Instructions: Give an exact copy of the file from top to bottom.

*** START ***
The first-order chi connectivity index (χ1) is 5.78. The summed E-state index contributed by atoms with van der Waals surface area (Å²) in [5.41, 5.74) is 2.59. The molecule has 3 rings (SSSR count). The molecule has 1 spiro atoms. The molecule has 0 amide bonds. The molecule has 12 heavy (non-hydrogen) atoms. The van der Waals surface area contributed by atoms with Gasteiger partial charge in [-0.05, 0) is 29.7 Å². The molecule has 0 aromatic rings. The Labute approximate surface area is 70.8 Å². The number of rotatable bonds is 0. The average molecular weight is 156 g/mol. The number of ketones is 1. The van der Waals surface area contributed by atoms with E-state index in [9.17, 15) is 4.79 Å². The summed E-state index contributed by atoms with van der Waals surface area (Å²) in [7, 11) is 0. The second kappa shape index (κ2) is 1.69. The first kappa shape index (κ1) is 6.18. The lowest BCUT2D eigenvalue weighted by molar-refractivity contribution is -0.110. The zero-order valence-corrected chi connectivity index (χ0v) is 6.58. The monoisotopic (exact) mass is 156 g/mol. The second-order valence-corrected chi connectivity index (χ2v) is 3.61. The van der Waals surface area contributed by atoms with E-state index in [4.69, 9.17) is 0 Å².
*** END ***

The first-order chi connectivity index (χ1) is 5.78. The summed E-state index contributed by atoms with van der Waals surface area (Å²) in [5.41, 5.74) is 2.59. The molecule has 3 rings (SSSR count). The molecule has 1 spiro atoms. The molecule has 0 amide bonds. The molecule has 12 heavy (non-hydrogen) atoms. The van der Waals surface area contributed by atoms with Gasteiger partial charge in [-0.05, 0) is 29.7 Å². The molecule has 0 aromatic rings. The Labute approximate surface area is 70.8 Å². The number of rotatable bonds is 0. The average molecular weight is 156 g/mol. The number of ketones is 1. The van der Waals surface area contributed by atoms with E-state index in [9.17, 15) is 4.79 Å². The summed E-state index contributed by atoms with van der Waals surface area (Å²) in [7, 11) is 0. The second kappa shape index (κ2) is 1.69. The first kappa shape index (κ1) is 6.18. The lowest BCUT2D eigenvalue weighted by molar-refractivity contribution is -0.110. The zero-order valence-corrected chi connectivity index (χ0v) is 6.58. The monoisotopic (exact) mass is 156 g/mol. The second-order valence-corrected chi connectivity index (χ2v) is 3.61. The van der Waals surface area contributed by atoms with E-state index in [4.69, 9.17) is 0 Å².